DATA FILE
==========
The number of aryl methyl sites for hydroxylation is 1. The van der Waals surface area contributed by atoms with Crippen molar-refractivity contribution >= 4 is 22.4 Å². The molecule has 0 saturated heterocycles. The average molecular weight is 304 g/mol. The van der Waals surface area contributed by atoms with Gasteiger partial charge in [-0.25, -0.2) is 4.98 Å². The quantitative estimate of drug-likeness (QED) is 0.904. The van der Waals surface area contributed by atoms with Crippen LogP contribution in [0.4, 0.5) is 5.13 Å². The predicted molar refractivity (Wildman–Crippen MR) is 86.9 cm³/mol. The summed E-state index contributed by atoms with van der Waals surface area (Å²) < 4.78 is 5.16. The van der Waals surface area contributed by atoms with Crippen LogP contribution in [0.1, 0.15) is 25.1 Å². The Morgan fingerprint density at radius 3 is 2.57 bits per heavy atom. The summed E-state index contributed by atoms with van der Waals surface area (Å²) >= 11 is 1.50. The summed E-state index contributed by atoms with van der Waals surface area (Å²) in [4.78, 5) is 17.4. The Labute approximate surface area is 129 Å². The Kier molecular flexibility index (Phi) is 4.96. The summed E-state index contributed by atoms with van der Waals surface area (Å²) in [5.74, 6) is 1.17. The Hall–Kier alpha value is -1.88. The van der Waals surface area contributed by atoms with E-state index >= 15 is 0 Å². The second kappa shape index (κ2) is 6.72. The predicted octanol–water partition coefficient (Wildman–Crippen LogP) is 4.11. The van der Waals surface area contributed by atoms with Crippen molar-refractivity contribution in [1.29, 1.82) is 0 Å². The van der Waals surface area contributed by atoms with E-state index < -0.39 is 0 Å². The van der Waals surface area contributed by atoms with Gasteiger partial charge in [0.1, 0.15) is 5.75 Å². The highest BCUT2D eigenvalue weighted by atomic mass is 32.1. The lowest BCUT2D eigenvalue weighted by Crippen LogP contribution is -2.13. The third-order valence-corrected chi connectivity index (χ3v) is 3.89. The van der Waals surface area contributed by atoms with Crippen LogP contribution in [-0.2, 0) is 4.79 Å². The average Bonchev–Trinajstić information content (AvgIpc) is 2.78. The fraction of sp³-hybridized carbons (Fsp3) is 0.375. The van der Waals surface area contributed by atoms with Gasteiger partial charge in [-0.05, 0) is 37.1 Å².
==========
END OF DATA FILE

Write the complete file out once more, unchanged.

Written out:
The number of aryl methyl sites for hydroxylation is 1. The van der Waals surface area contributed by atoms with Crippen molar-refractivity contribution >= 4 is 22.4 Å². The molecule has 0 saturated heterocycles. The average molecular weight is 304 g/mol. The van der Waals surface area contributed by atoms with Gasteiger partial charge in [-0.25, -0.2) is 4.98 Å². The quantitative estimate of drug-likeness (QED) is 0.904. The van der Waals surface area contributed by atoms with Crippen LogP contribution in [0.4, 0.5) is 5.13 Å². The predicted molar refractivity (Wildman–Crippen MR) is 86.9 cm³/mol. The summed E-state index contributed by atoms with van der Waals surface area (Å²) < 4.78 is 5.16. The van der Waals surface area contributed by atoms with Crippen LogP contribution in [0.1, 0.15) is 25.1 Å². The Morgan fingerprint density at radius 3 is 2.57 bits per heavy atom. The summed E-state index contributed by atoms with van der Waals surface area (Å²) >= 11 is 1.50. The summed E-state index contributed by atoms with van der Waals surface area (Å²) in [4.78, 5) is 17.4. The Labute approximate surface area is 129 Å². The Kier molecular flexibility index (Phi) is 4.96. The summed E-state index contributed by atoms with van der Waals surface area (Å²) in [5.74, 6) is 1.17. The Hall–Kier alpha value is -1.88. The van der Waals surface area contributed by atoms with E-state index >= 15 is 0 Å². The second kappa shape index (κ2) is 6.72. The predicted octanol–water partition coefficient (Wildman–Crippen LogP) is 4.11. The van der Waals surface area contributed by atoms with Crippen molar-refractivity contribution in [1.29, 1.82) is 0 Å². The van der Waals surface area contributed by atoms with E-state index < -0.39 is 0 Å². The van der Waals surface area contributed by atoms with Gasteiger partial charge in [0.1, 0.15) is 5.75 Å². The highest BCUT2D eigenvalue weighted by atomic mass is 32.1. The lowest BCUT2D eigenvalue weighted by Crippen LogP contribution is -2.13. The third-order valence-corrected chi connectivity index (χ3v) is 3.89. The van der Waals surface area contributed by atoms with Crippen LogP contribution in [-0.2, 0) is 4.79 Å². The average Bonchev–Trinajstić information content (AvgIpc) is 2.78. The fraction of sp³-hybridized carbons (Fsp3) is 0.375. The van der Waals surface area contributed by atoms with Gasteiger partial charge in [-0.05, 0) is 37.1 Å².